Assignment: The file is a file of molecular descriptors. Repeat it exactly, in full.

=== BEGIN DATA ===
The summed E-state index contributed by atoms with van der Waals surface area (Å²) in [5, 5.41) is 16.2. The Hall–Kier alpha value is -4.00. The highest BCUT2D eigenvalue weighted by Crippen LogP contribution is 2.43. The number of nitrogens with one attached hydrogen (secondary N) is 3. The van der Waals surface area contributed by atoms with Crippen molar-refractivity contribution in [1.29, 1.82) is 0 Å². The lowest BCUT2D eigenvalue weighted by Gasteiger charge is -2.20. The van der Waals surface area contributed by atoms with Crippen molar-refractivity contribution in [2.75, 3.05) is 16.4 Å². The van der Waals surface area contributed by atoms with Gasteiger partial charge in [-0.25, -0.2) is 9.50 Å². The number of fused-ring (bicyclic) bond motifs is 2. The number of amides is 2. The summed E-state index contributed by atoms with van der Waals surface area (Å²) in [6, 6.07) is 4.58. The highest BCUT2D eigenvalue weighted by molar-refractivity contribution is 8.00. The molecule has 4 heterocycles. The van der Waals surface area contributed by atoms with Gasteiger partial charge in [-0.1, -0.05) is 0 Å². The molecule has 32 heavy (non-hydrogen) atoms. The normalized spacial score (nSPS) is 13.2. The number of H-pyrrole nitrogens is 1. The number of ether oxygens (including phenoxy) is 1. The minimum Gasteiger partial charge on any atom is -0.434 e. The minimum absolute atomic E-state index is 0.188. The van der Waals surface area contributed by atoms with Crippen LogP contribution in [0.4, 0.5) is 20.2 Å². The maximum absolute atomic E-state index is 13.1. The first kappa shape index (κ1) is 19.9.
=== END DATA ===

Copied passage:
The summed E-state index contributed by atoms with van der Waals surface area (Å²) in [5, 5.41) is 16.2. The Hall–Kier alpha value is -4.00. The highest BCUT2D eigenvalue weighted by Crippen LogP contribution is 2.43. The number of nitrogens with one attached hydrogen (secondary N) is 3. The van der Waals surface area contributed by atoms with Crippen molar-refractivity contribution in [1.29, 1.82) is 0 Å². The lowest BCUT2D eigenvalue weighted by Gasteiger charge is -2.20. The van der Waals surface area contributed by atoms with Crippen molar-refractivity contribution in [2.75, 3.05) is 16.4 Å². The van der Waals surface area contributed by atoms with Gasteiger partial charge in [-0.25, -0.2) is 9.50 Å². The number of fused-ring (bicyclic) bond motifs is 2. The number of amides is 2. The summed E-state index contributed by atoms with van der Waals surface area (Å²) in [6, 6.07) is 4.58. The highest BCUT2D eigenvalue weighted by molar-refractivity contribution is 8.00. The molecule has 4 heterocycles. The van der Waals surface area contributed by atoms with Gasteiger partial charge in [-0.1, -0.05) is 0 Å². The molecule has 32 heavy (non-hydrogen) atoms. The normalized spacial score (nSPS) is 13.2. The number of H-pyrrole nitrogens is 1. The number of ether oxygens (including phenoxy) is 1. The minimum Gasteiger partial charge on any atom is -0.434 e. The minimum absolute atomic E-state index is 0.188. The van der Waals surface area contributed by atoms with Crippen LogP contribution in [0.4, 0.5) is 20.2 Å². The maximum absolute atomic E-state index is 13.1. The first kappa shape index (κ1) is 19.9.